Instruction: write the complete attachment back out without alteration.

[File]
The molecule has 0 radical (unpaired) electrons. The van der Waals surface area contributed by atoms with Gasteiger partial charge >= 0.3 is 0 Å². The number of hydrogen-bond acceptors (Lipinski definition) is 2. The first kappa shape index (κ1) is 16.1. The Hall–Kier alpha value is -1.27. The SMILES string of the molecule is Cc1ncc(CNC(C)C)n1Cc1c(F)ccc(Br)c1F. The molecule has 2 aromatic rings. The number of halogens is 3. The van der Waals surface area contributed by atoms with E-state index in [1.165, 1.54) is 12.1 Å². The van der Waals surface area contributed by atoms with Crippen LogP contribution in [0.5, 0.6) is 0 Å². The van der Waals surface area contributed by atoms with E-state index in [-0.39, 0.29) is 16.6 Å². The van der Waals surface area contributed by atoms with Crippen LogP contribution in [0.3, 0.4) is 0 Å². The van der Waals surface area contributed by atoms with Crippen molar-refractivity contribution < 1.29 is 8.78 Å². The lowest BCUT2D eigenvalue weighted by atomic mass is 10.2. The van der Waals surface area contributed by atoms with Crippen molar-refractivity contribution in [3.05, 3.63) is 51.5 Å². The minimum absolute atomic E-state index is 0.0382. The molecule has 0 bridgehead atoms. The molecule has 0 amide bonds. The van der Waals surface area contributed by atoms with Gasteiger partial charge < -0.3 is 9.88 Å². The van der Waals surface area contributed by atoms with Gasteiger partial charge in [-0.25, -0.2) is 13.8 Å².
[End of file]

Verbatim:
The molecule has 0 radical (unpaired) electrons. The van der Waals surface area contributed by atoms with Gasteiger partial charge >= 0.3 is 0 Å². The number of hydrogen-bond acceptors (Lipinski definition) is 2. The first kappa shape index (κ1) is 16.1. The Hall–Kier alpha value is -1.27. The SMILES string of the molecule is Cc1ncc(CNC(C)C)n1Cc1c(F)ccc(Br)c1F. The molecule has 2 aromatic rings. The number of halogens is 3. The van der Waals surface area contributed by atoms with E-state index in [1.165, 1.54) is 12.1 Å². The van der Waals surface area contributed by atoms with Crippen LogP contribution in [0.5, 0.6) is 0 Å². The van der Waals surface area contributed by atoms with E-state index in [-0.39, 0.29) is 16.6 Å². The van der Waals surface area contributed by atoms with Crippen LogP contribution in [0.3, 0.4) is 0 Å². The van der Waals surface area contributed by atoms with Crippen molar-refractivity contribution < 1.29 is 8.78 Å². The lowest BCUT2D eigenvalue weighted by atomic mass is 10.2. The van der Waals surface area contributed by atoms with Crippen molar-refractivity contribution in [3.05, 3.63) is 51.5 Å². The minimum absolute atomic E-state index is 0.0382. The molecule has 0 bridgehead atoms. The molecule has 0 amide bonds. The van der Waals surface area contributed by atoms with Gasteiger partial charge < -0.3 is 9.88 Å². The van der Waals surface area contributed by atoms with Gasteiger partial charge in [-0.25, -0.2) is 13.8 Å².